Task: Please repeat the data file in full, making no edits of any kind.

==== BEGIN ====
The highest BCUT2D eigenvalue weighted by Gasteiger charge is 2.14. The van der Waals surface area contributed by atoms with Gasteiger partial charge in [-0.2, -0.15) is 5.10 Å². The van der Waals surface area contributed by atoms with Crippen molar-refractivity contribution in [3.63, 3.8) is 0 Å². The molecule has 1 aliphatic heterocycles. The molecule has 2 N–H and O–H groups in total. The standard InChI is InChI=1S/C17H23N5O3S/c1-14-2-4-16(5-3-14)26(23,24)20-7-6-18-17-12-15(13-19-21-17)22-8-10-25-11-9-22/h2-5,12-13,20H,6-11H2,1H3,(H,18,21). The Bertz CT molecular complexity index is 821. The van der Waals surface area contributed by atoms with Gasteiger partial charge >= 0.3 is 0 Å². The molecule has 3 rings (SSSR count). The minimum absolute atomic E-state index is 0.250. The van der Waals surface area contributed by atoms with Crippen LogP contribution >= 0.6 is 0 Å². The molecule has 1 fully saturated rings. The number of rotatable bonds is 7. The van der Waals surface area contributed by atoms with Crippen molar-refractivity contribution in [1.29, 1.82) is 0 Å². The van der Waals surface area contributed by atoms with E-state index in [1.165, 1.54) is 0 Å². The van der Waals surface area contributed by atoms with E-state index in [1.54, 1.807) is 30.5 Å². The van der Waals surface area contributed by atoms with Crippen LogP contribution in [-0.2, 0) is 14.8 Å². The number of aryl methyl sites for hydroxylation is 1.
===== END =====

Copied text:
The highest BCUT2D eigenvalue weighted by Gasteiger charge is 2.14. The van der Waals surface area contributed by atoms with Gasteiger partial charge in [-0.2, -0.15) is 5.10 Å². The van der Waals surface area contributed by atoms with Crippen molar-refractivity contribution in [3.63, 3.8) is 0 Å². The molecule has 1 aliphatic heterocycles. The molecule has 2 N–H and O–H groups in total. The standard InChI is InChI=1S/C17H23N5O3S/c1-14-2-4-16(5-3-14)26(23,24)20-7-6-18-17-12-15(13-19-21-17)22-8-10-25-11-9-22/h2-5,12-13,20H,6-11H2,1H3,(H,18,21). The Bertz CT molecular complexity index is 821. The van der Waals surface area contributed by atoms with Gasteiger partial charge >= 0.3 is 0 Å². The molecule has 3 rings (SSSR count). The minimum absolute atomic E-state index is 0.250. The van der Waals surface area contributed by atoms with Crippen LogP contribution >= 0.6 is 0 Å². The molecule has 1 fully saturated rings. The number of rotatable bonds is 7. The van der Waals surface area contributed by atoms with Crippen molar-refractivity contribution in [1.29, 1.82) is 0 Å². The van der Waals surface area contributed by atoms with E-state index in [1.165, 1.54) is 0 Å². The van der Waals surface area contributed by atoms with E-state index in [1.54, 1.807) is 30.5 Å². The van der Waals surface area contributed by atoms with Crippen LogP contribution in [-0.2, 0) is 14.8 Å². The number of aryl methyl sites for hydroxylation is 1.